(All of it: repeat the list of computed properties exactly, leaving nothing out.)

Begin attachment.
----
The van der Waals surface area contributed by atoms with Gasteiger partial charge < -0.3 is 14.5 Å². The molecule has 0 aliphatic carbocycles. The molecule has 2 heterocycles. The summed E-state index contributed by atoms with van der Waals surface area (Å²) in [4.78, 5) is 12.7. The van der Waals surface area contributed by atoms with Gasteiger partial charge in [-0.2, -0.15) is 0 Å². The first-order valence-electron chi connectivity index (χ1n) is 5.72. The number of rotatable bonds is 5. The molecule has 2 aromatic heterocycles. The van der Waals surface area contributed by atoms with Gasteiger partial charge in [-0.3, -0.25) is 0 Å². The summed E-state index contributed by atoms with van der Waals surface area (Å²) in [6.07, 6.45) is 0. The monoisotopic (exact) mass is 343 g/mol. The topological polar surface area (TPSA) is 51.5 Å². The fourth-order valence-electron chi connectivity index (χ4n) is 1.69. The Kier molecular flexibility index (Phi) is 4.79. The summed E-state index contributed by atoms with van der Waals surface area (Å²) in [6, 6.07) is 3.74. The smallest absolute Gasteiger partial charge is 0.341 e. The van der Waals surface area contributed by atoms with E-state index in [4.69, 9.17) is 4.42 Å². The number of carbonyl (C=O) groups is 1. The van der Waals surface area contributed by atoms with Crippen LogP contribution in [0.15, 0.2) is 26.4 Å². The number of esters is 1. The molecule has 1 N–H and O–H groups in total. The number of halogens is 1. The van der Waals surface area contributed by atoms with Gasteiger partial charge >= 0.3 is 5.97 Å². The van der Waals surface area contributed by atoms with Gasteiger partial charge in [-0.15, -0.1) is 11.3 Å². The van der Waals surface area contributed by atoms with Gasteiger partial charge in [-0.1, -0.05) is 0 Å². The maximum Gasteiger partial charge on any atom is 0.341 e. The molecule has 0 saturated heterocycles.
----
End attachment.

The van der Waals surface area contributed by atoms with Gasteiger partial charge < -0.3 is 14.5 Å². The molecule has 0 aliphatic carbocycles. The molecule has 2 heterocycles. The summed E-state index contributed by atoms with van der Waals surface area (Å²) in [4.78, 5) is 12.7. The van der Waals surface area contributed by atoms with Gasteiger partial charge in [-0.2, -0.15) is 0 Å². The first-order valence-electron chi connectivity index (χ1n) is 5.72. The number of rotatable bonds is 5. The molecule has 2 aromatic heterocycles. The van der Waals surface area contributed by atoms with Gasteiger partial charge in [-0.3, -0.25) is 0 Å². The summed E-state index contributed by atoms with van der Waals surface area (Å²) in [6.07, 6.45) is 0. The monoisotopic (exact) mass is 343 g/mol. The topological polar surface area (TPSA) is 51.5 Å². The fourth-order valence-electron chi connectivity index (χ4n) is 1.69. The Kier molecular flexibility index (Phi) is 4.79. The summed E-state index contributed by atoms with van der Waals surface area (Å²) in [6, 6.07) is 3.74. The smallest absolute Gasteiger partial charge is 0.341 e. The van der Waals surface area contributed by atoms with E-state index in [4.69, 9.17) is 4.42 Å². The number of carbonyl (C=O) groups is 1. The van der Waals surface area contributed by atoms with Crippen LogP contribution in [0.15, 0.2) is 26.4 Å². The number of esters is 1. The molecule has 1 N–H and O–H groups in total. The number of halogens is 1. The van der Waals surface area contributed by atoms with Gasteiger partial charge >= 0.3 is 5.97 Å². The van der Waals surface area contributed by atoms with Gasteiger partial charge in [-0.15, -0.1) is 11.3 Å². The van der Waals surface area contributed by atoms with Gasteiger partial charge in [-0.1, -0.05) is 0 Å². The maximum Gasteiger partial charge on any atom is 0.341 e. The molecule has 0 saturated heterocycles.